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SPNS Social Media Initiative Preliminary Findings

July 25, 2019

SPNS Social Media Initiative

Preliminary data are available from the recently concluded Special Projects of National Significance (SPNS) Program project, Use of Social Media to Improve Engagement, Retention, and Health Outcomes along the HIV Care Continuum. This initiative has been a multi-site demonstration and evaluation of innovative social and digital media methods designed to identify, link, and retain underserved, uninsured, hard-to-reach youth and young adults (aged 13-34) with HIV in primary care and supportive services. Methods used have included a variety of social media, internet, and mobile-based technologies to improve engagement and retention in care, and viral suppression. Additional resources, including implementation manuals, will be available in late 2019 to early 2020.

Evaluation and Technical Assistance Center (ETAC)

The University of California at Los Angeles (UCLA) served as the Evaluation and Technical Assistance Center (ETAC) for this initiative. The ETAC coordinated the multi-site evaluation, provided programmatic technical assistance to the demonstration sites, and led the publication and dissemination of findings, best practices, and lessons learned. 

Visit ETAC for Preliminary Findings

Demonstration Sites and Projects


Coastal Bend Wellness Foundation Inc., Corpus Christi, TX
The project adapted the ARTAS EBI for implementation via social media platforms (Mobile ARTAS), aimed at engaging recently diagnosed youth into HIV care. (Video | Slides)

Text Me, Girl: Text Messaging to Improve Linkage, Retention and Health Outcomes among HIV-positive Young Transgender Women

Friends Research Institute, Inc., Los Angeles, CA
Participants received 3 theory-based text messages per day that were tailored for HIV-positive young transwomen. Following the 90-day intervention, participants could choose to opt in or out of continued weekly messages. (Video | Slides)

Y Get It?: Using Social Media to Do What You Need to Do

New York State Department of Health, Menands, NY
The Y Get It? Project is comprised of a mobile application developed in collaboration with Mt. Sinai App Lab and Peer Engagement and Educator Professionals (PEEPs) placed at two engagement hubs, Montefiore AIDS Center, and Long Island Crisis Center. (Video | Slides)

Healthvana and S.M.A.R.T.E.E.

Howard Brown Health Center, Chicago, IL
Through the use of a downloadable smart phone app or web portal, this social media intervention engaged young men who have sex with men (YMSM) and transwomen of color aged 13 to 34 who are patients at HBHC. (Video | Slides)

Positive Peers Application (PPA)

The Metro Health System, Cleveland, OH
The Positive Peers Application (PPA) is a web-based mobile application for youth and young people aged 13-34 living with HIV. It featured information, social networking, and self-management tools to support HIV-related holistic care.  (Video | Slides)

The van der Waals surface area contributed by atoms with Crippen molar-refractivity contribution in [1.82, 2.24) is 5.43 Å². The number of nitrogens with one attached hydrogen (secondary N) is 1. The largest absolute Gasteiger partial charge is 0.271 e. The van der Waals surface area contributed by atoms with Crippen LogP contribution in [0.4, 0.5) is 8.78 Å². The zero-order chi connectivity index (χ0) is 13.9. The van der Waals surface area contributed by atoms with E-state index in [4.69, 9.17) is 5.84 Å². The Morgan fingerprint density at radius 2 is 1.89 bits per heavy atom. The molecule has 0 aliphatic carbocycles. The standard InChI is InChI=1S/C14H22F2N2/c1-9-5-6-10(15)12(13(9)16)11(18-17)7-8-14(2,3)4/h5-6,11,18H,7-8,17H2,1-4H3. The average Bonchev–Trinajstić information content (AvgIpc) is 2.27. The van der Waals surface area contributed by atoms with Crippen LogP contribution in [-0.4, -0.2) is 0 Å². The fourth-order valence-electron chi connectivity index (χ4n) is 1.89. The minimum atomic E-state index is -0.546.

OPT-In For Life

Pennsylvania State University, Hershey, PA
The intervention promoted the OPT-In For Life app and social media sites for current and newly enrolled Part C patients aged 13-34. The Part C clinics in the region utilized a select portion of the OPT-In app that allows for confidential messaging between patient and provider as a means to retain them in care and to encourage medication adherence and safer lifestyles.  (Video | Slides)

Positively Connected for Health (PC4H)

Philadelphia FIGHT, Philadelphia, PA
PC4H is structured to reach youth through three distinct yet coordinated social media approaches, including the iknowUshould2 platform, the Positively SmART mobile app, and APPlify Your Health.  (Video | Slides)

Health eNav: Digital HIV Care Navigation Services

San Francisco Department of Public Health, San Francisco, CA
This project implemented digital navigation services encompassing a variety of text, mobile app, and social network platforms. The project will create a digital and social media safety net to identify, engage, and retain youth and young adults living with HIV in San Francisco.  (Video | Slides)


Wake Forest University, Winston-Salem, NC
The intervention harnessed established social media commonly used by young MSM and transgender women, including Facebook, text messaging, and established GPS-based mobile applications.  (Video | Slides)

Project ARK / E-Volution

The Washington University, Saint Louis, MO
The intervention used a combination of texting, videos posted via YouTube and other social networks, and an online support group to improve engagement of the target population along the HIV care continuum.  (Video | Slides)


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